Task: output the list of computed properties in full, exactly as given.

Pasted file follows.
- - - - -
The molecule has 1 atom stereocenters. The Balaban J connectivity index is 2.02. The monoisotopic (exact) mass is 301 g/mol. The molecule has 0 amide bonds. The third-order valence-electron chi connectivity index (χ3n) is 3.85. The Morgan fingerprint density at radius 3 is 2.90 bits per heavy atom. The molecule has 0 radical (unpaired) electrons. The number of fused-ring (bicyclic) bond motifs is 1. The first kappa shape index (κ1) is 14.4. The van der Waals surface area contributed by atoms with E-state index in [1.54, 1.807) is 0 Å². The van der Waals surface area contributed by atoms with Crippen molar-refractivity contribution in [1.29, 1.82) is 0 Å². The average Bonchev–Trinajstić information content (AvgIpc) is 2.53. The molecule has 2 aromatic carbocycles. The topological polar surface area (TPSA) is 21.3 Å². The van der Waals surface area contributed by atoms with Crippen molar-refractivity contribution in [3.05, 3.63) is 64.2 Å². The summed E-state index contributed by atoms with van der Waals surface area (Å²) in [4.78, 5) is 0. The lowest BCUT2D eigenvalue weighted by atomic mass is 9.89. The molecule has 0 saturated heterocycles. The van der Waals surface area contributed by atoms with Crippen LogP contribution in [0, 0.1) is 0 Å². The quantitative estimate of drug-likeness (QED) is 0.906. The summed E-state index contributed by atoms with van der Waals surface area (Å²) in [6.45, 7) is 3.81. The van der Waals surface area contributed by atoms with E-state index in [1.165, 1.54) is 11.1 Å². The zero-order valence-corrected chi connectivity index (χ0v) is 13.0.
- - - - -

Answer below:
The molecule has 1 atom stereocenters. The Balaban J connectivity index is 2.02. The monoisotopic (exact) mass is 301 g/mol. The molecule has 0 amide bonds. The third-order valence-electron chi connectivity index (χ3n) is 3.85. The Morgan fingerprint density at radius 3 is 2.90 bits per heavy atom. The molecule has 0 radical (unpaired) electrons. The number of fused-ring (bicyclic) bond motifs is 1. The first kappa shape index (κ1) is 14.4. The van der Waals surface area contributed by atoms with E-state index in [1.54, 1.807) is 0 Å². The van der Waals surface area contributed by atoms with Crippen molar-refractivity contribution in [1.29, 1.82) is 0 Å². The average Bonchev–Trinajstić information content (AvgIpc) is 2.53. The molecule has 2 aromatic carbocycles. The topological polar surface area (TPSA) is 21.3 Å². The van der Waals surface area contributed by atoms with Crippen molar-refractivity contribution in [3.05, 3.63) is 64.2 Å². The summed E-state index contributed by atoms with van der Waals surface area (Å²) in [4.78, 5) is 0. The lowest BCUT2D eigenvalue weighted by atomic mass is 9.89. The molecule has 0 saturated heterocycles. The van der Waals surface area contributed by atoms with Crippen LogP contribution in [0, 0.1) is 0 Å². The quantitative estimate of drug-likeness (QED) is 0.906. The summed E-state index contributed by atoms with van der Waals surface area (Å²) in [6.45, 7) is 3.81. The van der Waals surface area contributed by atoms with E-state index in [1.165, 1.54) is 11.1 Å². The zero-order valence-corrected chi connectivity index (χ0v) is 13.0.